I’ve been watching EdCamps on the old interwebs for a while now, and I am intrigued, particularly by some of the up conference movement related sift hats happening in libraries. There are a lot of elements of Ed camps that remind me of Unconferences in library world: participant led sessions, Web 2.0 enchanced conversations, informal exchanges, the power of the crowd. You might be interested in a book called Mob Rule Learning: Caps, Unconferences, and Trashing the Talking Head by Michelle Boule. It is sitting on my Kindle, awaiting my attention.

      What did you like about the EdCamp approach?

      Thanks,
      Katy

      Reply
      • Thanks for the book recommendation. Your FedEx days sounds great.

        We only had a couple of hours for EdCamp Chapel, but what I liked best was the opportunity to discuss what felt most relevant to me and the ability to interact with teachers from other disciplines and grade levels.

        Reply
        • Alisha,

          Well, I know the theory is more open than we made it, but I think it was a good balance of meeting the needs of the organization while allowing space for the creativity of teachers, who are the people on the ground anyways and know what the organization needs.

          I am going to discuss some more flexible professional learning opportunities with my professional learning team in January, and EdCamp is one of the options I’ll bring up.

          Have a great break,
          Katy

          Reply
  2. I think the idea of connectivism is relationships enabled by technology in an important one. And it’s one we have to model for our students. I know it’s changed my professional life and I want my students to take initiative for their own learning the way I’ve been able to. Thanks for showing all the ways you’ve been creating opportunities for connectivism in your library space.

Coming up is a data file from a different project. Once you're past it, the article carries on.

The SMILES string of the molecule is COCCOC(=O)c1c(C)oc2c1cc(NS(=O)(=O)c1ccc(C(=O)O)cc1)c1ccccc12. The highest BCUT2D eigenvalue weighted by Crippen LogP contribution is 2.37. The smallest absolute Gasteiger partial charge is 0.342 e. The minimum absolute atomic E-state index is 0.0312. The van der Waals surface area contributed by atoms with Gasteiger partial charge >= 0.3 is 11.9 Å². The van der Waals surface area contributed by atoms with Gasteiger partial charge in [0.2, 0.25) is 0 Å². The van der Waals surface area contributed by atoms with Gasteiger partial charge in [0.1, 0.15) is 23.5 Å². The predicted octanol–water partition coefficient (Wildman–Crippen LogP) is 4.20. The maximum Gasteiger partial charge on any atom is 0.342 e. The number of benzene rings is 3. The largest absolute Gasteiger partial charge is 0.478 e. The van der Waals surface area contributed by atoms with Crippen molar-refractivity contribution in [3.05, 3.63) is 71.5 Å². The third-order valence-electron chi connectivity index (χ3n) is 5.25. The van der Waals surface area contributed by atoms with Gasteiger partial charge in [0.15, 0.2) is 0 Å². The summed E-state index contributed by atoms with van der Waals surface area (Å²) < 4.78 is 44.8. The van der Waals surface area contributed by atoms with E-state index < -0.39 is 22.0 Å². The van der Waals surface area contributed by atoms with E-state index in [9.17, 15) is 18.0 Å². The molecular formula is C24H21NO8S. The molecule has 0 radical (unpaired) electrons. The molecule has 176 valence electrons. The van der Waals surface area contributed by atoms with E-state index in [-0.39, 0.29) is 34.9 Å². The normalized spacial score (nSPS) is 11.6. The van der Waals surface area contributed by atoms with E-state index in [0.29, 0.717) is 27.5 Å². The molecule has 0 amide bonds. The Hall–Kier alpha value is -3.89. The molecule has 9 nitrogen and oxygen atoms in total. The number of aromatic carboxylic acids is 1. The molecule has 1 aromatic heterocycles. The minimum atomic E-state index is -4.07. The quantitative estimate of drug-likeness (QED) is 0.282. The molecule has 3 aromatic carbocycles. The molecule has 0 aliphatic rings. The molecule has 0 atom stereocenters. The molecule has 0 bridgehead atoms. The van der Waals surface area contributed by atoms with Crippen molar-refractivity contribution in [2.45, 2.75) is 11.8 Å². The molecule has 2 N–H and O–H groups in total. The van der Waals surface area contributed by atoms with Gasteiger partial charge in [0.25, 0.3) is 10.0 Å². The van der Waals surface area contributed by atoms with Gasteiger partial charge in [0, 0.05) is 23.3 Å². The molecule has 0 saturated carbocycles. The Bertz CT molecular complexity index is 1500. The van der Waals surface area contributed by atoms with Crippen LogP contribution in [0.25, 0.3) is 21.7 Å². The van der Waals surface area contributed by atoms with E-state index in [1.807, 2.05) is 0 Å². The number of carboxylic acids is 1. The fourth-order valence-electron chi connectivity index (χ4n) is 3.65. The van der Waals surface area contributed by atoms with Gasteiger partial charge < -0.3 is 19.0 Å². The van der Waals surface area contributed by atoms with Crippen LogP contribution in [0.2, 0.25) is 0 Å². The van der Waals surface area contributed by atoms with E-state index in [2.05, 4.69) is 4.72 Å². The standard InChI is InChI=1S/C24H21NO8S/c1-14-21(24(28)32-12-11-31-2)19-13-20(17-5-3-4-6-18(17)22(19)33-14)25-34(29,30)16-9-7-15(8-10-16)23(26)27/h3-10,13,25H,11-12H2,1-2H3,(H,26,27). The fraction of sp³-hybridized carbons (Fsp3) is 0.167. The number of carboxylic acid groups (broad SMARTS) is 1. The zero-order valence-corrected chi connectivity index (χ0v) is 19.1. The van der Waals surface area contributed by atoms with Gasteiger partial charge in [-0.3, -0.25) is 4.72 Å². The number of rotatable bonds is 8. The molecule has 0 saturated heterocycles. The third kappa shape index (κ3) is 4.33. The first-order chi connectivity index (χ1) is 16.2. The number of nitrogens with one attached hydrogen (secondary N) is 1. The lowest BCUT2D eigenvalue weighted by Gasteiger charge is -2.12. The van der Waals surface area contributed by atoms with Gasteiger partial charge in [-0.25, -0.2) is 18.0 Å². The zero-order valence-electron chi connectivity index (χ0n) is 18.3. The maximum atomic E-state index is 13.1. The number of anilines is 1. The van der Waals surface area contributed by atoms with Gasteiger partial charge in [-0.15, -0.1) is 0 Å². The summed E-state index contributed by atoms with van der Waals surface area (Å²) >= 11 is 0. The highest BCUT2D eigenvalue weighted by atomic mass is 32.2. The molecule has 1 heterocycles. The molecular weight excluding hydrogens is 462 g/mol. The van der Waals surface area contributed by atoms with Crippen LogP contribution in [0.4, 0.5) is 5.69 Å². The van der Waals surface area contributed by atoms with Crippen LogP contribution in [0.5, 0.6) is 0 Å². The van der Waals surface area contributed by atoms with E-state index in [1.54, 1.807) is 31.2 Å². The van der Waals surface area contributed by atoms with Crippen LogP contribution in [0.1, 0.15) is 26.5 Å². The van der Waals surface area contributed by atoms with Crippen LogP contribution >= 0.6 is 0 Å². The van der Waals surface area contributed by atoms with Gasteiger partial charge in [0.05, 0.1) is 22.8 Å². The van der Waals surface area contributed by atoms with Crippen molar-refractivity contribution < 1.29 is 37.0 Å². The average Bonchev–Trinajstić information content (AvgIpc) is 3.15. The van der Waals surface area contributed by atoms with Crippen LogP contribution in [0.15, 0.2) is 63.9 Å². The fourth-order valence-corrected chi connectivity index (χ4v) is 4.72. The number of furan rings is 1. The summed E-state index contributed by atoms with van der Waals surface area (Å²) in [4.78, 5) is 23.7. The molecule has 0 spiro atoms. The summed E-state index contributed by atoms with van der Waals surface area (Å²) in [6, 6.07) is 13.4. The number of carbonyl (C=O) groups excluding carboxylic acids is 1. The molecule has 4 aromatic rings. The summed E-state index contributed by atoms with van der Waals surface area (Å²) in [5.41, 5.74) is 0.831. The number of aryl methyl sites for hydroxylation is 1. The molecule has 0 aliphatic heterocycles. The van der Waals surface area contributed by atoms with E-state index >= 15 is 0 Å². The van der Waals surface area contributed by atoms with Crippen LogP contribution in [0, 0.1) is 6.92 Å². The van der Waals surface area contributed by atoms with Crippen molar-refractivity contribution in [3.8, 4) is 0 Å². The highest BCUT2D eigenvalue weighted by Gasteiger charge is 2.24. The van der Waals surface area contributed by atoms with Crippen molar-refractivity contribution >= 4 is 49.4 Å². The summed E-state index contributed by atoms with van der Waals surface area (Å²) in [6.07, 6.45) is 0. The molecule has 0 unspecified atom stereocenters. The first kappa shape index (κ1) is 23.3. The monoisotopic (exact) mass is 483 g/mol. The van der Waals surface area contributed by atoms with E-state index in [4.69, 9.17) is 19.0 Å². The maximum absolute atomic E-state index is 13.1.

Side note-I’ve been wanting to bring FedEx day to my school and I love hearing how other places do it. Thanks for sharing.

    Reply
    • Hi Rebekah,

      I totally agree. I find it surprisingly difficult to convince them to be “connected”the way I want them to be. However, I am thinking I need to figure out the ways they’re already connected and build from there instead. I tried last year to engage students in developing larger learning networks for their extended essay and it wasn’t very successful, but I wonder if it’s because I started with what works for me instead of what works for them.

      Obviously, it would help if we were modeling connectivism to a greater degree in their classes prior to attacking the EE, but I need to figure out a way to introduce it when they arrive as well. I am hoping to run a series of workshops through our homeroom sessions this year and push them to engage with experts through those sections.

      We shall see! Thanks for visiting.

      Katy

      Reply

Leave a Reply

Your email address will not be published. Required fields are marked *